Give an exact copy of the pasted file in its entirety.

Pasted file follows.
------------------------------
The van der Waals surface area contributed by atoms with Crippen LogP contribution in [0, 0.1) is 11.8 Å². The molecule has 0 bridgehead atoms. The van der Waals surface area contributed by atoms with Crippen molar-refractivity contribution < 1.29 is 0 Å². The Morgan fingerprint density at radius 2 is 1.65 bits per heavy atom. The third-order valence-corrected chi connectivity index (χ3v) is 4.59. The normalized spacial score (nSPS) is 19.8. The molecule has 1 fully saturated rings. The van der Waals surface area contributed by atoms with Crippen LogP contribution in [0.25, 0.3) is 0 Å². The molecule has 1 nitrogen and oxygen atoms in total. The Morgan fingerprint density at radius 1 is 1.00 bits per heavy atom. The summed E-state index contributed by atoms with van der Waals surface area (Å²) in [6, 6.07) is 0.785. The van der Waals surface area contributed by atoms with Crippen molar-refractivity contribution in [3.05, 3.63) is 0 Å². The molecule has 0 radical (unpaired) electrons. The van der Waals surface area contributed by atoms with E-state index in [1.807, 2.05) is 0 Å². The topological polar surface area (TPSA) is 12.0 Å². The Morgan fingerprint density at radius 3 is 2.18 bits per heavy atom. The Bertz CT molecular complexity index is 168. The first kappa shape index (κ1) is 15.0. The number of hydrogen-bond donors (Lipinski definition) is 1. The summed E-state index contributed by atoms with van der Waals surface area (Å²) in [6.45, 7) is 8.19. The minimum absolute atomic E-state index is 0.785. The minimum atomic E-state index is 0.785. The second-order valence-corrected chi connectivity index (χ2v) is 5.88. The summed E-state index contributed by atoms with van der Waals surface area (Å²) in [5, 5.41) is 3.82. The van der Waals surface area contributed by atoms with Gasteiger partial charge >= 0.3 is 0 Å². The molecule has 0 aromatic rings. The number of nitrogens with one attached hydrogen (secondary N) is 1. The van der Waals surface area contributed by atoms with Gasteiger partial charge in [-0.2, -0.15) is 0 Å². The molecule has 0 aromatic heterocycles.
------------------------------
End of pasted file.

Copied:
The van der Waals surface area contributed by atoms with Crippen LogP contribution in [0, 0.1) is 11.8 Å². The molecule has 0 bridgehead atoms. The van der Waals surface area contributed by atoms with Crippen molar-refractivity contribution < 1.29 is 0 Å². The Morgan fingerprint density at radius 2 is 1.65 bits per heavy atom. The third-order valence-corrected chi connectivity index (χ3v) is 4.59. The normalized spacial score (nSPS) is 19.8. The molecule has 1 fully saturated rings. The van der Waals surface area contributed by atoms with Crippen LogP contribution in [0.25, 0.3) is 0 Å². The molecule has 1 nitrogen and oxygen atoms in total. The Morgan fingerprint density at radius 1 is 1.00 bits per heavy atom. The summed E-state index contributed by atoms with van der Waals surface area (Å²) in [6, 6.07) is 0.785. The van der Waals surface area contributed by atoms with Crippen molar-refractivity contribution in [3.05, 3.63) is 0 Å². The molecule has 0 radical (unpaired) electrons. The van der Waals surface area contributed by atoms with E-state index in [1.807, 2.05) is 0 Å². The topological polar surface area (TPSA) is 12.0 Å². The Morgan fingerprint density at radius 3 is 2.18 bits per heavy atom. The Bertz CT molecular complexity index is 168. The first kappa shape index (κ1) is 15.0. The number of hydrogen-bond donors (Lipinski definition) is 1. The summed E-state index contributed by atoms with van der Waals surface area (Å²) in [6.45, 7) is 8.19. The minimum absolute atomic E-state index is 0.785. The minimum atomic E-state index is 0.785. The second-order valence-corrected chi connectivity index (χ2v) is 5.88. The summed E-state index contributed by atoms with van der Waals surface area (Å²) in [5, 5.41) is 3.82. The van der Waals surface area contributed by atoms with Gasteiger partial charge >= 0.3 is 0 Å². The molecule has 0 aromatic rings. The number of nitrogens with one attached hydrogen (secondary N) is 1. The van der Waals surface area contributed by atoms with Gasteiger partial charge in [-0.2, -0.15) is 0 Å². The molecule has 0 aromatic heterocycles.